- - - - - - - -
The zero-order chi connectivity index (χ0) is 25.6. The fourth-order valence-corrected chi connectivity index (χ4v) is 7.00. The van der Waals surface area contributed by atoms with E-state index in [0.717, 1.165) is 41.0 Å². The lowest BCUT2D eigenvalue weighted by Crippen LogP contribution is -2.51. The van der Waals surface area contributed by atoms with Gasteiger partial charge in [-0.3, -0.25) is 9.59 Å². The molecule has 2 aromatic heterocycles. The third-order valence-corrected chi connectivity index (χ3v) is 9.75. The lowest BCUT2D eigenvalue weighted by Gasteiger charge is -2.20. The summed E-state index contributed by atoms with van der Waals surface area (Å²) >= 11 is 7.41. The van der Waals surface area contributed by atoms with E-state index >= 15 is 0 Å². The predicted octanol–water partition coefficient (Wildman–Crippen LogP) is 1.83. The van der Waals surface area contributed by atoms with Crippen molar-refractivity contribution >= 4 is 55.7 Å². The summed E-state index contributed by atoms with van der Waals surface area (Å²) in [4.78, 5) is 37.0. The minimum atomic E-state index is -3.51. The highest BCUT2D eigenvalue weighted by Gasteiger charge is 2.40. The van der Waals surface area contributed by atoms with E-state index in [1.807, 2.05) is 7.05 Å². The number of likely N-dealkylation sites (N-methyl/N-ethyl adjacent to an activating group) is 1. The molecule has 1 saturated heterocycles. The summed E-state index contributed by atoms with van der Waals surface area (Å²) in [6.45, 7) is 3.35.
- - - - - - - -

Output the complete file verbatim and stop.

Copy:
The zero-order chi connectivity index (χ0) is 25.6. The fourth-order valence-corrected chi connectivity index (χ4v) is 7.00. The van der Waals surface area contributed by atoms with E-state index in [0.717, 1.165) is 41.0 Å². The lowest BCUT2D eigenvalue weighted by Crippen LogP contribution is -2.51. The van der Waals surface area contributed by atoms with Gasteiger partial charge in [-0.3, -0.25) is 9.59 Å². The molecule has 2 aromatic heterocycles. The third-order valence-corrected chi connectivity index (χ3v) is 9.75. The lowest BCUT2D eigenvalue weighted by Gasteiger charge is -2.20. The summed E-state index contributed by atoms with van der Waals surface area (Å²) >= 11 is 7.41. The van der Waals surface area contributed by atoms with E-state index >= 15 is 0 Å². The predicted octanol–water partition coefficient (Wildman–Crippen LogP) is 1.83. The van der Waals surface area contributed by atoms with Crippen molar-refractivity contribution >= 4 is 55.7 Å². The summed E-state index contributed by atoms with van der Waals surface area (Å²) in [4.78, 5) is 37.0. The minimum atomic E-state index is -3.51. The highest BCUT2D eigenvalue weighted by Gasteiger charge is 2.40. The van der Waals surface area contributed by atoms with E-state index in [1.807, 2.05) is 7.05 Å². The number of likely N-dealkylation sites (N-methyl/N-ethyl adjacent to an activating group) is 1. The molecule has 1 saturated heterocycles. The summed E-state index contributed by atoms with van der Waals surface area (Å²) in [6.45, 7) is 3.35.